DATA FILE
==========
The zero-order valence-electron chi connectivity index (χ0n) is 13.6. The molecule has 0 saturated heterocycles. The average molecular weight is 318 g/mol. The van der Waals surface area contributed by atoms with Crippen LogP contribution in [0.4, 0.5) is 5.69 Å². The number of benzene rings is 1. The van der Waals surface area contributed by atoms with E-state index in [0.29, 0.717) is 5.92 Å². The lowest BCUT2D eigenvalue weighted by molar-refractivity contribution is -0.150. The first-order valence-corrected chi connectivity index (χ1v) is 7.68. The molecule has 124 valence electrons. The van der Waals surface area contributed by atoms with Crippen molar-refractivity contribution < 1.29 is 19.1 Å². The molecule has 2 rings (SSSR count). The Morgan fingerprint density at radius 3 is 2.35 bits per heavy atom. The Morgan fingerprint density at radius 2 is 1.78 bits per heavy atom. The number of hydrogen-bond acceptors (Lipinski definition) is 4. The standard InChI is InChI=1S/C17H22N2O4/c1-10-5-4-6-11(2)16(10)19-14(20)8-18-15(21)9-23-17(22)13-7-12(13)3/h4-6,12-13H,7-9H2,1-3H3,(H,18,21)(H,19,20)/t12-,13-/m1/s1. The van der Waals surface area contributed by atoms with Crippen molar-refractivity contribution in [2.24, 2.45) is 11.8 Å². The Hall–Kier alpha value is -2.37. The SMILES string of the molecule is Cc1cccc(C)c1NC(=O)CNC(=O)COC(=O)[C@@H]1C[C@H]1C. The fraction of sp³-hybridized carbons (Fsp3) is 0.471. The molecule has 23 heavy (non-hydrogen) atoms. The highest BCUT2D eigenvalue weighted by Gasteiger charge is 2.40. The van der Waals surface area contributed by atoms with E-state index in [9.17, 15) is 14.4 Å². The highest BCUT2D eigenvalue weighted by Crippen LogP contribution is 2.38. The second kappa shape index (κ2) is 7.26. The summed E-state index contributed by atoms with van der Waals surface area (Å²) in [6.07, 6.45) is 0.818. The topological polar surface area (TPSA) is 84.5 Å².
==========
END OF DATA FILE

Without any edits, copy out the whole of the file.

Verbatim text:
The zero-order valence-electron chi connectivity index (χ0n) is 13.6. The molecule has 0 saturated heterocycles. The average molecular weight is 318 g/mol. The van der Waals surface area contributed by atoms with Crippen LogP contribution in [0.4, 0.5) is 5.69 Å². The number of benzene rings is 1. The van der Waals surface area contributed by atoms with E-state index in [0.29, 0.717) is 5.92 Å². The lowest BCUT2D eigenvalue weighted by molar-refractivity contribution is -0.150. The first-order valence-corrected chi connectivity index (χ1v) is 7.68. The molecule has 124 valence electrons. The van der Waals surface area contributed by atoms with Crippen molar-refractivity contribution < 1.29 is 19.1 Å². The molecule has 2 rings (SSSR count). The Morgan fingerprint density at radius 3 is 2.35 bits per heavy atom. The Morgan fingerprint density at radius 2 is 1.78 bits per heavy atom. The number of hydrogen-bond acceptors (Lipinski definition) is 4. The standard InChI is InChI=1S/C17H22N2O4/c1-10-5-4-6-11(2)16(10)19-14(20)8-18-15(21)9-23-17(22)13-7-12(13)3/h4-6,12-13H,7-9H2,1-3H3,(H,18,21)(H,19,20)/t12-,13-/m1/s1. The van der Waals surface area contributed by atoms with Crippen molar-refractivity contribution in [2.24, 2.45) is 11.8 Å². The Hall–Kier alpha value is -2.37. The SMILES string of the molecule is Cc1cccc(C)c1NC(=O)CNC(=O)COC(=O)[C@@H]1C[C@H]1C. The fraction of sp³-hybridized carbons (Fsp3) is 0.471. The molecule has 23 heavy (non-hydrogen) atoms. The highest BCUT2D eigenvalue weighted by Gasteiger charge is 2.40. The van der Waals surface area contributed by atoms with E-state index in [9.17, 15) is 14.4 Å². The highest BCUT2D eigenvalue weighted by Crippen LogP contribution is 2.38. The second kappa shape index (κ2) is 7.26. The summed E-state index contributed by atoms with van der Waals surface area (Å²) in [6.07, 6.45) is 0.818. The topological polar surface area (TPSA) is 84.5 Å².